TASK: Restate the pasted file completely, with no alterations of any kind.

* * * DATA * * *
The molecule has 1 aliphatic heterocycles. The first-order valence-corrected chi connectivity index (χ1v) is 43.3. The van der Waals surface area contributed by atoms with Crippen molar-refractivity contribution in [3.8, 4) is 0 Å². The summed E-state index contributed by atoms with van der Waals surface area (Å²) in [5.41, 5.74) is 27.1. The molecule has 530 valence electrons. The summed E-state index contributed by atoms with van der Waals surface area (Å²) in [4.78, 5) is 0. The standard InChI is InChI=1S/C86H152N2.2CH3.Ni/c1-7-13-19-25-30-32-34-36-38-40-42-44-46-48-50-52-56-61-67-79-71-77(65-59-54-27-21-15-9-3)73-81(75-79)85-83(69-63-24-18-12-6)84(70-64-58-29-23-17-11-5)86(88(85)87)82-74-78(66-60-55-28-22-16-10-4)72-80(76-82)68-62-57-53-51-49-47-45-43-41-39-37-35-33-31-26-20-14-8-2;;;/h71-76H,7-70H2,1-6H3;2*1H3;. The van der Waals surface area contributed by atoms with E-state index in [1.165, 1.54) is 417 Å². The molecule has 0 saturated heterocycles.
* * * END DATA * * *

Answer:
The molecule has 1 aliphatic heterocycles. The first-order valence-corrected chi connectivity index (χ1v) is 43.3. The van der Waals surface area contributed by atoms with Crippen molar-refractivity contribution in [3.8, 4) is 0 Å². The summed E-state index contributed by atoms with van der Waals surface area (Å²) in [5.41, 5.74) is 27.1. The molecule has 530 valence electrons. The summed E-state index contributed by atoms with van der Waals surface area (Å²) in [4.78, 5) is 0. The standard InChI is InChI=1S/C86H152N2.2CH3.Ni/c1-7-13-19-25-30-32-34-36-38-40-42-44-46-48-50-52-56-61-67-79-71-77(65-59-54-27-21-15-9-3)73-81(75-79)85-83(69-63-24-18-12-6)84(70-64-58-29-23-17-11-5)86(88(85)87)82-74-78(66-60-55-28-22-16-10-4)72-80(76-82)68-62-57-53-51-49-47-45-43-41-39-37-35-33-31-26-20-14-8-2;;;/h71-76H,7-70H2,1-6H3;2*1H3;. The van der Waals surface area contributed by atoms with E-state index in [1.165, 1.54) is 417 Å². The molecule has 0 saturated heterocycles.